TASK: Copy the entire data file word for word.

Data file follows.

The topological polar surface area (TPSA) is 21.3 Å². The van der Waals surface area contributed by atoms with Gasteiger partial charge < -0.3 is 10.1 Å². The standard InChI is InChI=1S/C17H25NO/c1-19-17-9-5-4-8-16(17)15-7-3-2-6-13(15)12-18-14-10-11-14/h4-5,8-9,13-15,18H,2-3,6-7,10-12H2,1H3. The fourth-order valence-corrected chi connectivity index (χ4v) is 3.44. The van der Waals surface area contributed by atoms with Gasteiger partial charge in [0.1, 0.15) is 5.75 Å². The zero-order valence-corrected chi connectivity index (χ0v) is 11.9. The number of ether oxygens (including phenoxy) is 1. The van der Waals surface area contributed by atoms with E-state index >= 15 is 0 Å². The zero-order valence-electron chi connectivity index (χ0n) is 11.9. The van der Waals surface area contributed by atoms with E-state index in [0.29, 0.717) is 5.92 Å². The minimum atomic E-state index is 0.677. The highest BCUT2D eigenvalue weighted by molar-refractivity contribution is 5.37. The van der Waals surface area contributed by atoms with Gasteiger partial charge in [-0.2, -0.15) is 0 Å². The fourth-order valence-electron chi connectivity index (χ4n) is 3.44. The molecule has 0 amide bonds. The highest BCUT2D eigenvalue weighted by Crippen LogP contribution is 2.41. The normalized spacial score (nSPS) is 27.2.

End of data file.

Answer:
The topological polar surface area (TPSA) is 21.3 Å². The van der Waals surface area contributed by atoms with Gasteiger partial charge < -0.3 is 10.1 Å². The standard InChI is InChI=1S/C17H25NO/c1-19-17-9-5-4-8-16(17)15-7-3-2-6-13(15)12-18-14-10-11-14/h4-5,8-9,13-15,18H,2-3,6-7,10-12H2,1H3. The fourth-order valence-corrected chi connectivity index (χ4v) is 3.44. The van der Waals surface area contributed by atoms with Gasteiger partial charge in [0.1, 0.15) is 5.75 Å². The zero-order valence-corrected chi connectivity index (χ0v) is 11.9. The number of ether oxygens (including phenoxy) is 1. The van der Waals surface area contributed by atoms with E-state index >= 15 is 0 Å². The zero-order valence-electron chi connectivity index (χ0n) is 11.9. The van der Waals surface area contributed by atoms with E-state index in [0.29, 0.717) is 5.92 Å². The minimum atomic E-state index is 0.677. The highest BCUT2D eigenvalue weighted by molar-refractivity contribution is 5.37. The van der Waals surface area contributed by atoms with Gasteiger partial charge in [-0.2, -0.15) is 0 Å². The fourth-order valence-electron chi connectivity index (χ4n) is 3.44. The molecule has 0 amide bonds. The highest BCUT2D eigenvalue weighted by Crippen LogP contribution is 2.41. The normalized spacial score (nSPS) is 27.2.